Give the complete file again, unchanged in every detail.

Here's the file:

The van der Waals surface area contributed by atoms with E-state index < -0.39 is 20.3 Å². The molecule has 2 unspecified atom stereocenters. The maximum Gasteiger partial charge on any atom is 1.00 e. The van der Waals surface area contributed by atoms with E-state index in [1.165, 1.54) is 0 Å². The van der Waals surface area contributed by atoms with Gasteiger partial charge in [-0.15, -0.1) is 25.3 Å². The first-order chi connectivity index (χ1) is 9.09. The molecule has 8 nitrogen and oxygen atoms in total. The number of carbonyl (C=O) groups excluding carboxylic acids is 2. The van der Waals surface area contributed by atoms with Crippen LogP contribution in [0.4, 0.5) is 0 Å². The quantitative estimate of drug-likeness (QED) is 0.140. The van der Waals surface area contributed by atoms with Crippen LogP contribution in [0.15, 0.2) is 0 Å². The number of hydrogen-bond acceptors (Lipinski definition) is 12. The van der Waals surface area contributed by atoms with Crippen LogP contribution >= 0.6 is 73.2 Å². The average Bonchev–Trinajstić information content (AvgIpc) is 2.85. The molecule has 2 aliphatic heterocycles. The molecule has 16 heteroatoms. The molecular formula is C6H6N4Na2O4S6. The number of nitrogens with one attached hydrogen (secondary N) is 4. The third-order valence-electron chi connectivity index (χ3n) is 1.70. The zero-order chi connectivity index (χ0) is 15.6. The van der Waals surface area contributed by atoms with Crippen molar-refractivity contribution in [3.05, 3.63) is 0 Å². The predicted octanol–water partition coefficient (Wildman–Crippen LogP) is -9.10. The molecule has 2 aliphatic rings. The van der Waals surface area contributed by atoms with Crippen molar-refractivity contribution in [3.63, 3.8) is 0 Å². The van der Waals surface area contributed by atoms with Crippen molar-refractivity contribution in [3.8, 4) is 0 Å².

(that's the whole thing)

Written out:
The van der Waals surface area contributed by atoms with E-state index < -0.39 is 20.3 Å². The molecule has 2 unspecified atom stereocenters. The maximum Gasteiger partial charge on any atom is 1.00 e. The van der Waals surface area contributed by atoms with E-state index in [1.165, 1.54) is 0 Å². The van der Waals surface area contributed by atoms with Gasteiger partial charge in [-0.15, -0.1) is 25.3 Å². The first-order chi connectivity index (χ1) is 9.09. The molecule has 8 nitrogen and oxygen atoms in total. The number of carbonyl (C=O) groups excluding carboxylic acids is 2. The van der Waals surface area contributed by atoms with Crippen LogP contribution in [0.4, 0.5) is 0 Å². The quantitative estimate of drug-likeness (QED) is 0.140. The van der Waals surface area contributed by atoms with Crippen LogP contribution in [0.15, 0.2) is 0 Å². The number of hydrogen-bond acceptors (Lipinski definition) is 12. The van der Waals surface area contributed by atoms with Crippen LogP contribution >= 0.6 is 73.2 Å². The average Bonchev–Trinajstić information content (AvgIpc) is 2.85. The molecule has 2 aliphatic heterocycles. The molecule has 16 heteroatoms. The molecular formula is C6H6N4Na2O4S6. The number of nitrogens with one attached hydrogen (secondary N) is 4. The third-order valence-electron chi connectivity index (χ3n) is 1.70. The zero-order chi connectivity index (χ0) is 15.6. The van der Waals surface area contributed by atoms with Crippen molar-refractivity contribution in [3.05, 3.63) is 0 Å². The predicted octanol–water partition coefficient (Wildman–Crippen LogP) is -9.10. The molecule has 2 aliphatic rings. The van der Waals surface area contributed by atoms with Crippen molar-refractivity contribution in [3.63, 3.8) is 0 Å². The van der Waals surface area contributed by atoms with Crippen molar-refractivity contribution in [3.8, 4) is 0 Å².